Why It’s Worth Waiting on Our Wine
BY JUSTIN OWEN
Imagine you’re a retailer selling a popular product in a store on Main Street. As you become more successful, you decide to open a second store, then a third. But all of a sudden the government told you that you couldn’t open that third store. Your limit was two.
When it comes to liquor laws in Tennessee, this is no hypothetical. For years, there was an arbitrary cap on the number of liquor stores someone could own. Fortunately for freedom and free enterprise, that all changed with the wine in grocery stores legislation that passed in 2014. Along with finally allowing grocery stores to sell wine, the new law shelved the antiquated limit on how many liquor stores someone could own. While an imperfect law, the free market finally trumped cronyism. Alas, freedom didn’t ring for long.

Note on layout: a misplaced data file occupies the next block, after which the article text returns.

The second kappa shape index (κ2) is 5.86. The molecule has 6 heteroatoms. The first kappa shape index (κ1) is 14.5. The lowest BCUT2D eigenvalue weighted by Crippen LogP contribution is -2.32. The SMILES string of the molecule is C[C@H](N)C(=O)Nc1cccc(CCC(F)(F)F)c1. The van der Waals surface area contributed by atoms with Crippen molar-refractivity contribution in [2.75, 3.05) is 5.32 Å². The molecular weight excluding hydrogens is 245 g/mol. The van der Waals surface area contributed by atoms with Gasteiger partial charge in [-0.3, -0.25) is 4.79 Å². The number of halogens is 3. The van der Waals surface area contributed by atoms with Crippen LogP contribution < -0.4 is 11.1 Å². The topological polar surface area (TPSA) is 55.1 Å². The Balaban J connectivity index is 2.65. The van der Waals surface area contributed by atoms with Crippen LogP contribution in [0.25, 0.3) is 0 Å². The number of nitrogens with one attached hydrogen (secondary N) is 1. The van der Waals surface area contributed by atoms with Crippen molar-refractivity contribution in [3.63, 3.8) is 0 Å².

As grocery stores prepare to begin selling wine on July 1 of this year, they realized that the law passed in 2014 does not permit them to stock the wine prior to that date. To correct this oversight, lawmakers are currently debating a tweak to allow pre-stocking of wine before it hits the shelves in a few months.
But like any good crony, the liquor lobby couldn’t resist this unique opportunity to harken back to the olden days. A provision has been included in the date fix bill that would reinstate the limit on the number of retail outlets a liquor store owner could open. If it passes, each person would be limited to two stores, and no more.
Restoring the liquor store limit in an unrelated bill to fix a minor issue is tantamount to a hostage taking. The message from the liquor lobby is simple: If consumers want their wine on time, they better allow the government to trample on the rights of business owners. But if lawmakers refuse to ditch the store ownership limit, then it’s better for consumers to wait a few more weeks for their wine, rather than accept a return to the days where cronyism flourished on Capitol Hill. Wine tastes better with age anyway.